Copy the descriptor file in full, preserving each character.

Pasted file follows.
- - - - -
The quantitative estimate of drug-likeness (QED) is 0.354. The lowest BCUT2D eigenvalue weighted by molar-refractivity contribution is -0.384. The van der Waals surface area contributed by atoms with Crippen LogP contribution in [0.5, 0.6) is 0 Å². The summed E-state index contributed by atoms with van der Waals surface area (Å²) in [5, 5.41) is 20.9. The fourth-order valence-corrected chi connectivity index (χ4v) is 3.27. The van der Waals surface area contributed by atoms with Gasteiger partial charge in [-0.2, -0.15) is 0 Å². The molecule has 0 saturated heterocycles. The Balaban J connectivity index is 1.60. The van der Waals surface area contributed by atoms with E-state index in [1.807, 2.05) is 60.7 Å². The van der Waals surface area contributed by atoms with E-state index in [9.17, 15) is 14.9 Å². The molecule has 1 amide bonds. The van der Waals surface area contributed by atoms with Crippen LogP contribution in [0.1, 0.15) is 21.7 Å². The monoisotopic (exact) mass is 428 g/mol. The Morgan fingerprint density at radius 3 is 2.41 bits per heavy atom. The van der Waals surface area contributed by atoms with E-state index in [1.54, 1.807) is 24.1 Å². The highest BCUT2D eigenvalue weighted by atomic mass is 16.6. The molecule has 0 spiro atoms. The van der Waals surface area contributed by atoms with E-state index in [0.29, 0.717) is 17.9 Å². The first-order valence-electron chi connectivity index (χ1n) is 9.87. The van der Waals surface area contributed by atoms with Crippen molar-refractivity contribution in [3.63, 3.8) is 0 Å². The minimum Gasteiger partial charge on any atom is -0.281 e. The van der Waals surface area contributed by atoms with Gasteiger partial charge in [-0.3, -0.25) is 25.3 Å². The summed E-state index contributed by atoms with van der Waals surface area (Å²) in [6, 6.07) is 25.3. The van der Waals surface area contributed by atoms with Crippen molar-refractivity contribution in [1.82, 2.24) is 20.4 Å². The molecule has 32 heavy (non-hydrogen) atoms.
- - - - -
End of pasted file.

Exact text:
The quantitative estimate of drug-likeness (QED) is 0.354. The lowest BCUT2D eigenvalue weighted by molar-refractivity contribution is -0.384. The van der Waals surface area contributed by atoms with Crippen LogP contribution in [0.5, 0.6) is 0 Å². The summed E-state index contributed by atoms with van der Waals surface area (Å²) in [5, 5.41) is 20.9. The fourth-order valence-corrected chi connectivity index (χ4v) is 3.27. The van der Waals surface area contributed by atoms with Gasteiger partial charge in [-0.2, -0.15) is 0 Å². The molecule has 0 saturated heterocycles. The Balaban J connectivity index is 1.60. The van der Waals surface area contributed by atoms with E-state index in [1.807, 2.05) is 60.7 Å². The van der Waals surface area contributed by atoms with E-state index in [9.17, 15) is 14.9 Å². The molecule has 1 amide bonds. The van der Waals surface area contributed by atoms with Crippen LogP contribution in [0.1, 0.15) is 21.7 Å². The monoisotopic (exact) mass is 428 g/mol. The Morgan fingerprint density at radius 3 is 2.41 bits per heavy atom. The van der Waals surface area contributed by atoms with E-state index in [1.54, 1.807) is 24.1 Å². The highest BCUT2D eigenvalue weighted by atomic mass is 16.6. The molecule has 0 spiro atoms. The van der Waals surface area contributed by atoms with E-state index in [0.29, 0.717) is 17.9 Å². The first-order valence-electron chi connectivity index (χ1n) is 9.87. The van der Waals surface area contributed by atoms with Crippen molar-refractivity contribution in [3.63, 3.8) is 0 Å². The minimum Gasteiger partial charge on any atom is -0.281 e. The van der Waals surface area contributed by atoms with Gasteiger partial charge in [-0.3, -0.25) is 25.3 Å². The summed E-state index contributed by atoms with van der Waals surface area (Å²) in [6, 6.07) is 25.3. The van der Waals surface area contributed by atoms with Crippen molar-refractivity contribution in [1.82, 2.24) is 20.4 Å². The molecule has 32 heavy (non-hydrogen) atoms.